CHARLES: There's a great video that you point to me, I believe a guy from the UK who has recorded a bunch of his experiences using websites and apps --
ROBERT: Yes, I want to dig it up and put it in the show notes.
CHARLES: Yeah. Those are great to watch because you'll really get it.
ROBERT: Yeah and that's a really unique case because he's really savvy. I believe, I could be wrong but I think he might have said that he definitely work in tech somehow --
CHARLES: Right. He knows the workarounds and he knows these things but in some of the cases it's like, "If I didn't work in tech, there's no way that I would be able to use this website."
ROBERT: Yeah. This is kind of the crux of like if you ever listen to anybody that is an accessibility consultant, they'll say, "You will never ever be able to automate accessibility," and this why I tie accessibility so much to user experience, would you ever have a user experience test that can tell you in a binary fashion? Yes or no, that your app has a great user experience? No, because it's pretty subjective.
CHARLES: Of how does your users feel? right?
CHARLES: You can rate, "My users feel great."
ROBERT: Accessibility is like that because there's a lot of context that you have to carry around. It's all about context. When I transition from this page, the next thing does the user have enough context of where they're coming from to where they're going to be able to operate on that page. Is there enough information to achieve the task they want? That is pretty much the crux of why there is no binary yes or no for that because it's contextual. It varies from person to person but you do your best to make sure that that works and that you provide enough information to do something.
That's kind of a single page app as a crux. This is why we have a philosophy of testing as a whole. We don't test components individually because again, you can make all of your components individually accessible there but as a whole, they might not work together because you're not providing enough context on an entire page. We did this in one of the apps that we work on, which is open source, so we can link to the PR that Wil wrote for this and I wrote an entire routing documentation around our philosophy and the different things that we tried. How did we manage the focus in that application? I'm kind of just going to lob it over to you Wil since you did the work. Do you want to give context of the holdings and how that all kind of came together?
WIL: Yes. One of the features of the app is these panels. It's like this three panel system. When you click an item in a list, a third panel pops up and this goes back to the context thing where if you're using a keyboard, you can't see the screen. You click an item in a list, how do you know that third panel popped up? The solution isn't for a component. The component can't be responsible for this. The list can't focus the item. It opens or vice versa, so this is definitely an application concern, where we needed to check against the route and see whether or not, the pane is opening or was already open or wasn't open before and when this pane opens for the first time, it will just focus it and that gives a lot of the context that the user needs when they click it, like they click an item in the list, it focuses this third pane and they're on a third pane.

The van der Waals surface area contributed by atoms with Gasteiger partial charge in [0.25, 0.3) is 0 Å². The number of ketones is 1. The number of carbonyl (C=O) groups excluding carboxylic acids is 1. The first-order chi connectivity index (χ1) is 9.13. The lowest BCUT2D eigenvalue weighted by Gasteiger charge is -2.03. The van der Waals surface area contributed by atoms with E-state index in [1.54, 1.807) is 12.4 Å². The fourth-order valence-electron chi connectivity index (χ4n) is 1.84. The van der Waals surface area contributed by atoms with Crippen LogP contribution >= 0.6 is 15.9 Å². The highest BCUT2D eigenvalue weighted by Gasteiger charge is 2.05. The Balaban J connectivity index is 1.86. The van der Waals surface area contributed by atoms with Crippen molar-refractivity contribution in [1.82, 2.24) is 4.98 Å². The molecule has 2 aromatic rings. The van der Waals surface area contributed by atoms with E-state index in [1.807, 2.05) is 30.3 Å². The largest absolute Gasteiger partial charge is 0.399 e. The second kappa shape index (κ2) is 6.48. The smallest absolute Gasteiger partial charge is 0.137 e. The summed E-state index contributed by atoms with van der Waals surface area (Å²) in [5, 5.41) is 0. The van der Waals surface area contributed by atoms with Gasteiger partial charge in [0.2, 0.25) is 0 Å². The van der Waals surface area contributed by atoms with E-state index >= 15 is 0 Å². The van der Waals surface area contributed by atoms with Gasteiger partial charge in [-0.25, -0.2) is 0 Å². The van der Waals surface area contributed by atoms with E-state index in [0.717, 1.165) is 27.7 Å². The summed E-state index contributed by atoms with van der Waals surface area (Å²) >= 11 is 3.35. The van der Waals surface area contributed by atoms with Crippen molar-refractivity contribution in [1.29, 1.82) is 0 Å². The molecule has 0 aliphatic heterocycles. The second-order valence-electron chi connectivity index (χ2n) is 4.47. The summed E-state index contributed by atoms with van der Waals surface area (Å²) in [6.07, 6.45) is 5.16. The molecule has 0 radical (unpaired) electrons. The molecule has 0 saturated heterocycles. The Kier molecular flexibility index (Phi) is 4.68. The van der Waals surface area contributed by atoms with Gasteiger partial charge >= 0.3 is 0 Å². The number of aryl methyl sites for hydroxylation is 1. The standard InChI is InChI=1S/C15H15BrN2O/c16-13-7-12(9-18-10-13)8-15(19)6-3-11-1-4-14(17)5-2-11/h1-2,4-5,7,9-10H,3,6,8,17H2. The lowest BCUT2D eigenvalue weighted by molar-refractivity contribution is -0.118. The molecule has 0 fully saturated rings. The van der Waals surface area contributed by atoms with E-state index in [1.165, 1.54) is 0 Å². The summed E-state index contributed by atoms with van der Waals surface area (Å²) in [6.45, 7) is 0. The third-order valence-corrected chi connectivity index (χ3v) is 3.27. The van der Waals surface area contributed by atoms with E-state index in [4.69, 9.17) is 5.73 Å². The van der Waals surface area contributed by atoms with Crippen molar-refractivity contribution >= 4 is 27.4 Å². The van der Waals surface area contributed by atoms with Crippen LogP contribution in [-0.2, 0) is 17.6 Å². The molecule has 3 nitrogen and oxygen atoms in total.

ROBERT: Right. We didn't even just focus on the entire div. We focused on the heading of the thing that you selected.
WIL: Yeah because focusing the div, it might read something off but not all the time. The main thing we're focusing on that third pane opens is the heading to let them know that the item you click, you are now on that page and reading that heading. This is the same thing that would happen if you loaded up that page statically and the screen readers would usually just focus on that first heading.
ROBERT: Right. That helped a lot. For a little bit more context, the middle pane is like kind of a master detail thing going on here and in the middle pane there that we have, it's an infinite scrolling list. You have different things there and one of them is like a package. If you select the package and without the focus management and focusing on that heading, you would have to go through every single package that's in that list which could be a thousand of them before you actually get over to the pane that you just opened because source order. You have to go through each one of those.